HIV virus survivial
Q: It is known that HIV virus is a very labile virus. It cannot survive in adverse conditions. Then how can transmission take place through injections and syringes, used earlier by HIV infected persons, which are left in the air about an hour or so or after exposure to sunlight? Does the presence of HIV virus in the blood for 10 years or so bring about any change in the number of red blood cells, white blood cells or platelets, change in their shape or increase in the number of abnormal cells?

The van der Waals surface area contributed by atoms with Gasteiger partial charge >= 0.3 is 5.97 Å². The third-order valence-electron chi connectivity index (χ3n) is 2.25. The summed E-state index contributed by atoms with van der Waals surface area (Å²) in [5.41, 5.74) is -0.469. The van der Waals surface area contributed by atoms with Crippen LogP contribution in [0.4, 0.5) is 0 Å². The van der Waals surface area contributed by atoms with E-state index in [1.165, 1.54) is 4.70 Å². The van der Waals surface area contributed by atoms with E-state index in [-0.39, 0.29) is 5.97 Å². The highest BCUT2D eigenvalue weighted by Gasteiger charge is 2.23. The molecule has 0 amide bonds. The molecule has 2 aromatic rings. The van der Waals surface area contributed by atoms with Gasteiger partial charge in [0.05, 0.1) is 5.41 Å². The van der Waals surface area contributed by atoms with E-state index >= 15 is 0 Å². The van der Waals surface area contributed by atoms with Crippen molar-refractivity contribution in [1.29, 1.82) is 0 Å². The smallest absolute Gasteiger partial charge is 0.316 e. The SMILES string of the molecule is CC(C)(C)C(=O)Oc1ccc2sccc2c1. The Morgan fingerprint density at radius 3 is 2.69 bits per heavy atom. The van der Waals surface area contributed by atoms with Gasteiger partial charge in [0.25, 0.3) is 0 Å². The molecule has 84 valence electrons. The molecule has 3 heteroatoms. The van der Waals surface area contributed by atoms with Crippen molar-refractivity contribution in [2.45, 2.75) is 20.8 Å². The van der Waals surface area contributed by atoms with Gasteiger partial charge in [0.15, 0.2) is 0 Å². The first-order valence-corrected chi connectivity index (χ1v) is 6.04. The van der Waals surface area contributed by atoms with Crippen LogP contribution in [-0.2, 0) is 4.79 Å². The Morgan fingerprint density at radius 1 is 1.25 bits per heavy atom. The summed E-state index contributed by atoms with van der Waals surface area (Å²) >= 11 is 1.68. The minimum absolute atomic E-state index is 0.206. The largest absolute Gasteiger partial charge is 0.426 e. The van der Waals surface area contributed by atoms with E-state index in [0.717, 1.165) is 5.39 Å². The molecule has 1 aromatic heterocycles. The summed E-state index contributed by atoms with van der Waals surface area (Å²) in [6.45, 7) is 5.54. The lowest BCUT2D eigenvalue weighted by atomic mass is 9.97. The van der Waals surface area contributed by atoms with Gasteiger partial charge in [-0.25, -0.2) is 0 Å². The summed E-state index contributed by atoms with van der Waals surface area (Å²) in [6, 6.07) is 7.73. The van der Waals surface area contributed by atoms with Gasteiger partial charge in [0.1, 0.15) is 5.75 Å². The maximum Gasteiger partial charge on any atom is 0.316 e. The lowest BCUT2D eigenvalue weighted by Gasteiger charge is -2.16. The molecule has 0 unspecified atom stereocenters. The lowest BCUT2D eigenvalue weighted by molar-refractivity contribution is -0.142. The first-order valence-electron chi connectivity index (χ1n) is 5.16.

A:Used injection syringes have small, almost microscopic traces of blood. This blood includes the virus which can remain viable as even a blood clot has small amounts of fluids trapped in between the solid part of the clot. This can cause infection if injected into another person. The virus remains viable in blood for a long time, and clots contain fluids that preserve the virus. The rate at which the disease progresses in different persons varies. 50% of infected persons develop AIDS in a little less than 10 years after infection. As the disease progresses there are changes in the blood, a particular type of white cell, the T4 cells, start to get less in number. This can be detected by appropriate tests. Generally other types of blood cells are not changed except in the last stages of the disease.